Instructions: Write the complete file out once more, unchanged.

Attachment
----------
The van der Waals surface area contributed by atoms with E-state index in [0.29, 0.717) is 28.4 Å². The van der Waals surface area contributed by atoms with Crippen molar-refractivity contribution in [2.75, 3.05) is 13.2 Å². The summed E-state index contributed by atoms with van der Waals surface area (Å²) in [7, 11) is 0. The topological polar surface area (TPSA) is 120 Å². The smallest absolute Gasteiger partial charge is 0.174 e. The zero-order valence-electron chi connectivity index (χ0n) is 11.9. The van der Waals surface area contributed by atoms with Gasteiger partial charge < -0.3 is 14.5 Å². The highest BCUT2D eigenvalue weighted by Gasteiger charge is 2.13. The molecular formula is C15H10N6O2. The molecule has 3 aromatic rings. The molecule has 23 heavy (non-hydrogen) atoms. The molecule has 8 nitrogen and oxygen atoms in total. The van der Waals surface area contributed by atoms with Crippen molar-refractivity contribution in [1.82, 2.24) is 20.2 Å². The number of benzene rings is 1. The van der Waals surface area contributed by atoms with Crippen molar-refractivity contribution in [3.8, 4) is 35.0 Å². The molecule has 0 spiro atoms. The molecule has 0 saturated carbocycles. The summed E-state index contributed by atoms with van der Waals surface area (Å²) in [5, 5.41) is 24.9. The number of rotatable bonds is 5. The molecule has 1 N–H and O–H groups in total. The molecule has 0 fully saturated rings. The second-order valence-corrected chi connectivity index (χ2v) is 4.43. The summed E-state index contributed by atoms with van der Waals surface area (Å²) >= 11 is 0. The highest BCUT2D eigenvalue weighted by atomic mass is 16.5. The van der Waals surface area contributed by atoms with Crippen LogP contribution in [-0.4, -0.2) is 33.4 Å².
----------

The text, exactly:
The van der Waals surface area contributed by atoms with E-state index in [0.29, 0.717) is 28.4 Å². The van der Waals surface area contributed by atoms with Crippen molar-refractivity contribution in [2.75, 3.05) is 13.2 Å². The summed E-state index contributed by atoms with van der Waals surface area (Å²) in [7, 11) is 0. The topological polar surface area (TPSA) is 120 Å². The smallest absolute Gasteiger partial charge is 0.174 e. The zero-order valence-electron chi connectivity index (χ0n) is 11.9. The van der Waals surface area contributed by atoms with Gasteiger partial charge < -0.3 is 14.5 Å². The highest BCUT2D eigenvalue weighted by Gasteiger charge is 2.13. The molecular formula is C15H10N6O2. The molecule has 3 aromatic rings. The molecule has 23 heavy (non-hydrogen) atoms. The molecule has 8 nitrogen and oxygen atoms in total. The van der Waals surface area contributed by atoms with Crippen molar-refractivity contribution in [1.82, 2.24) is 20.2 Å². The number of benzene rings is 1. The van der Waals surface area contributed by atoms with Crippen molar-refractivity contribution in [3.8, 4) is 35.0 Å². The molecule has 0 spiro atoms. The molecule has 0 saturated carbocycles. The summed E-state index contributed by atoms with van der Waals surface area (Å²) in [5, 5.41) is 24.9. The number of rotatable bonds is 5. The molecule has 1 N–H and O–H groups in total. The molecule has 0 fully saturated rings. The second-order valence-corrected chi connectivity index (χ2v) is 4.43. The summed E-state index contributed by atoms with van der Waals surface area (Å²) >= 11 is 0. The highest BCUT2D eigenvalue weighted by atomic mass is 16.5. The van der Waals surface area contributed by atoms with Crippen LogP contribution in [-0.4, -0.2) is 33.4 Å².